Ed, the stock temp gauge needle moves up a very very small amount when the coolant reaches the temp required to shutdown the AC. From what you have described, you are overheating without a doubt.

    When you drained the radiator, did you carefully inspect the visible top of the radiator core through the open filler? Use a small flash light, best at night, and look inside the core tubes for clogging.
     
  16. IdahoDoug

    IdahoDoug

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    I think you've got some air trapped in the system, and did you replace the radiator cap with the correct Toyota one, or aftermarket?

    The air in the system would allow the heat soak of the shutdown engine to boil the water versus a full system would remain pressurized to resist this. I think you need to top off the system and purge the air. This does not rule out a HG, however. Consider pulling the spark plugs to see if one is different looking.

    DougM
     
  17. Epic Ed

    Epic Ed

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    Thanks for the input on this, guys. Doug, I may be ordering your DVD soon -- I hope I never have to do the head gasket, but the benefits of seeing how to tear everything down seem well worth the price of the DVD and I'd use it for reference to do other repairs.

    Tomorrow I'll get the chance to examine hoses, let the engine run without the radiator cap to see if it will burp, and maybe do the fan clutch mod/upgrade. Probably replace the thermostat. If necessary, I'll buy a new radiator next week and I definitely plan on ordering the Greddy temp sensor/gauge.

    Thanks again -- I'll post back when I get some results.

    Ed
     
  18. IdahoDoug

    IdahoDoug

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    The fact that it's boiling over on shutdown is either a bad rad cap, or air in the system - that simple. All the things you mention in post #17 impact operating temps and won't change the reason it's boiling upon shutdown except infinitesmally. Upon shutdown, the system should be able to handle even a lot of heat without having internal pressure so great it overpowers the radiator cap spring.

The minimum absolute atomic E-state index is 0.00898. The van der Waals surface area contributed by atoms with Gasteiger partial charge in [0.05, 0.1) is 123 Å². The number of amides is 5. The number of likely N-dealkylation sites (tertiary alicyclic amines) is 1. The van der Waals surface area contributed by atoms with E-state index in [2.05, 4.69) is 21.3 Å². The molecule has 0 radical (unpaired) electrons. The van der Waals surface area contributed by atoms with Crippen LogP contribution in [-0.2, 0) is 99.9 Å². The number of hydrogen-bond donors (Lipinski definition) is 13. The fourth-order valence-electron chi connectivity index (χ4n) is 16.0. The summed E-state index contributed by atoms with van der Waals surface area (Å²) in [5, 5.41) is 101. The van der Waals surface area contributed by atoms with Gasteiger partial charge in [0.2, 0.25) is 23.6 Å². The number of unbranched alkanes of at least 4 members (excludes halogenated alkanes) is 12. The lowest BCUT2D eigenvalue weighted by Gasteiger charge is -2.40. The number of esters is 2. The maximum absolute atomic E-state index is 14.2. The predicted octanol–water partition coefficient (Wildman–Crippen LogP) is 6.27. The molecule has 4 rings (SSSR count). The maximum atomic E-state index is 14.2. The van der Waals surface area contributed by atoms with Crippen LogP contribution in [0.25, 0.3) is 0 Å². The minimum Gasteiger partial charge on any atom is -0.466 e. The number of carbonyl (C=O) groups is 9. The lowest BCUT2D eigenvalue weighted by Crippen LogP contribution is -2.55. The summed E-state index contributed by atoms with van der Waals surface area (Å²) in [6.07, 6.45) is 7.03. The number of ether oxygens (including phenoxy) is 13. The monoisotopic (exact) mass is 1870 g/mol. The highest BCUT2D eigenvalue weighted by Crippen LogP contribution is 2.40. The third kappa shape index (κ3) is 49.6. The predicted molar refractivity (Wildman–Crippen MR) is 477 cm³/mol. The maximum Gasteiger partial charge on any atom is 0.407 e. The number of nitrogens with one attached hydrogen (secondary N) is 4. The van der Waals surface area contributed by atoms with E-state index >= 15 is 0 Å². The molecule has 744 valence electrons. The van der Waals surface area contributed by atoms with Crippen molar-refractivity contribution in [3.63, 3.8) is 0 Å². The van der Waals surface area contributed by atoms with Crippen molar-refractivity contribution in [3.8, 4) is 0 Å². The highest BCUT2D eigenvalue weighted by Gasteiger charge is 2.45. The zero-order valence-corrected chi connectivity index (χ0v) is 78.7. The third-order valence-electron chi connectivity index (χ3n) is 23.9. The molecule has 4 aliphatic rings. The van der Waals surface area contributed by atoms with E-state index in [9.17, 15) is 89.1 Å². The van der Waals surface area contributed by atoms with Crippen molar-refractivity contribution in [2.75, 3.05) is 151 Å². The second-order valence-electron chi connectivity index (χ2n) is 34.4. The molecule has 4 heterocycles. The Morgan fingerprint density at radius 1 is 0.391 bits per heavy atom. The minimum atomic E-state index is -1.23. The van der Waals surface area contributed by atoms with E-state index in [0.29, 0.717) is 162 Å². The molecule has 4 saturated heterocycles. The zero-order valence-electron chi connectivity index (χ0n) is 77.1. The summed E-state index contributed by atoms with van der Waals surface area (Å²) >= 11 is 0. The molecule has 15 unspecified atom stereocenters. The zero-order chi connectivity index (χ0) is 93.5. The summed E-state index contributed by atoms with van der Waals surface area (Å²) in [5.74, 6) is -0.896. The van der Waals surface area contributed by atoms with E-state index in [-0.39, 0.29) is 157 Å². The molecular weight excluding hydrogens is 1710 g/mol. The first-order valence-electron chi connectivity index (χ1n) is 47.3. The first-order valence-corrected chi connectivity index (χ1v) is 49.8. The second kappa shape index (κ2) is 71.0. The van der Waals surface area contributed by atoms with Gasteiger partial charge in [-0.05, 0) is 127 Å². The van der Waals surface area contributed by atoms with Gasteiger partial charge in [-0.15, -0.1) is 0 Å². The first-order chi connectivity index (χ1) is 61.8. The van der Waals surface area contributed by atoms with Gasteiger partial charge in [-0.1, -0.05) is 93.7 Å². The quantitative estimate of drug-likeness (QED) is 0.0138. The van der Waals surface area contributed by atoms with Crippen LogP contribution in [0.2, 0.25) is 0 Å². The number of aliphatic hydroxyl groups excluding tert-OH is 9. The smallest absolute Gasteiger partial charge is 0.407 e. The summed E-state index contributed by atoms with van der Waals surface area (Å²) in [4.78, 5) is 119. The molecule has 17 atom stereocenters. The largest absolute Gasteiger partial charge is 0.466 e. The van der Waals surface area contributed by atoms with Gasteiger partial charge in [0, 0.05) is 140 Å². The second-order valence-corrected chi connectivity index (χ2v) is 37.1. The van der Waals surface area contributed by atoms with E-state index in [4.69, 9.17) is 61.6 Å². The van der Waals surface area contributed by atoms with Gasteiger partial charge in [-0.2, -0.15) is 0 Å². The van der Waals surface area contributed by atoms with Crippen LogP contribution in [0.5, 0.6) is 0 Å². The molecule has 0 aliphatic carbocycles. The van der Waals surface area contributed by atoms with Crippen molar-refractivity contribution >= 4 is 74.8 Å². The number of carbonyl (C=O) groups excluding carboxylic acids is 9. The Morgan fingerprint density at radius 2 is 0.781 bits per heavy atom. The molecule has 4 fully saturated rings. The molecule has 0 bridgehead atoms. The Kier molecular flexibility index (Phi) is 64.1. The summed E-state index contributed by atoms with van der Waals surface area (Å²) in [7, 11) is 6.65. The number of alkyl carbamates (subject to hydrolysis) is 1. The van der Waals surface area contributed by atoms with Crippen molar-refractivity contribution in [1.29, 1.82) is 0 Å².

It all comes down to this:

    -If there's air in there, then the fluid is not under enough pressure and is allowed to boil (which dramatically and suddenly increases pressure and will overpower the best of caps).
    -If there's no air in there and it boils, then the cap is the problem. Of course the first time this happens, you have air in the system from then on. So, it's a cycle at that point that won't stop until you purge the air AND get a good cap.

    If the air is coming from a leaking head gasket, then of course you have another set of issues. An emission sniffer at any garage can be poked into the overflow tank (if it's not been opened repeatedly beforehand) and confirm the presence of combustion gases, in which case you get to call Cdan.

    DougM
     
  19. Tools R Us

    Tools R Us

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    I think you nailed it, Ed was told that they just replaced the cap before he bought it, but it is a crusty original looking stocker. The radiator looks like it was just replaced or serviced, all hoses are new, new clean green coolant, new aftermarket very beefy fan clutch, but all of the foam seals around the radiator and the lower sheet metal tray are missing. I didn't see any signs of a bad headgasket.

    Hopefully a new cap will solve the air in the system problem and replacing the airflow seals and plate will fix the low speed heating and A/C issues.

    Good to meet you Ed!:cheers:
     
  20. cary

    cary

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    Glad to see he went to you rather than the dealer, I'm sure he paid far less and received far better advice.